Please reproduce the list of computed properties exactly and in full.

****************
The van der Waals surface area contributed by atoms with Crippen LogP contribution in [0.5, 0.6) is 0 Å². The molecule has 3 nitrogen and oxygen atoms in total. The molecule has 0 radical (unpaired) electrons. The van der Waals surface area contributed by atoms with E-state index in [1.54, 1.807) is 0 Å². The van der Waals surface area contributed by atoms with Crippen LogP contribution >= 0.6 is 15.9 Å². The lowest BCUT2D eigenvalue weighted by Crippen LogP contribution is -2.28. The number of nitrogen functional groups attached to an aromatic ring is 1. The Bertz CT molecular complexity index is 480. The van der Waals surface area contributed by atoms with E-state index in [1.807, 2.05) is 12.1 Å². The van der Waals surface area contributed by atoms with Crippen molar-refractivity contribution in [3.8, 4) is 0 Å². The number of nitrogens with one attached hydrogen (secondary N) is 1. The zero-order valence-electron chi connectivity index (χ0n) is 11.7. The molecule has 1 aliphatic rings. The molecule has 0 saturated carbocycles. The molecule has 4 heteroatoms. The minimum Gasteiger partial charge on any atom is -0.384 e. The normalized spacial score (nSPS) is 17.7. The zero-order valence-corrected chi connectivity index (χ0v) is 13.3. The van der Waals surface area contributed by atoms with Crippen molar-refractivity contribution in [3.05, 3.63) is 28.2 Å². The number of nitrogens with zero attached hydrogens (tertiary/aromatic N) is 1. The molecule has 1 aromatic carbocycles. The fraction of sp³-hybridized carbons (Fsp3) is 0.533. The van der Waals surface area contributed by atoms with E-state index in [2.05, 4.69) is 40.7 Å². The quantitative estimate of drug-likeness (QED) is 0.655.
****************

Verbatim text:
The van der Waals surface area contributed by atoms with Crippen LogP contribution in [0.5, 0.6) is 0 Å². The molecule has 3 nitrogen and oxygen atoms in total. The molecule has 0 radical (unpaired) electrons. The van der Waals surface area contributed by atoms with E-state index in [1.54, 1.807) is 0 Å². The van der Waals surface area contributed by atoms with Crippen LogP contribution >= 0.6 is 15.9 Å². The lowest BCUT2D eigenvalue weighted by Crippen LogP contribution is -2.28. The number of nitrogen functional groups attached to an aromatic ring is 1. The Bertz CT molecular complexity index is 480. The van der Waals surface area contributed by atoms with E-state index in [1.807, 2.05) is 12.1 Å². The van der Waals surface area contributed by atoms with Crippen molar-refractivity contribution in [3.8, 4) is 0 Å². The number of nitrogens with one attached hydrogen (secondary N) is 1. The zero-order valence-electron chi connectivity index (χ0n) is 11.7. The molecule has 1 aliphatic rings. The molecule has 0 saturated carbocycles. The molecule has 4 heteroatoms. The minimum Gasteiger partial charge on any atom is -0.384 e. The normalized spacial score (nSPS) is 17.7. The zero-order valence-corrected chi connectivity index (χ0v) is 13.3. The van der Waals surface area contributed by atoms with Crippen molar-refractivity contribution in [3.05, 3.63) is 28.2 Å². The number of nitrogens with zero attached hydrogens (tertiary/aromatic N) is 1. The molecule has 1 aromatic carbocycles. The fraction of sp³-hybridized carbons (Fsp3) is 0.533. The van der Waals surface area contributed by atoms with E-state index in [2.05, 4.69) is 40.7 Å². The quantitative estimate of drug-likeness (QED) is 0.655.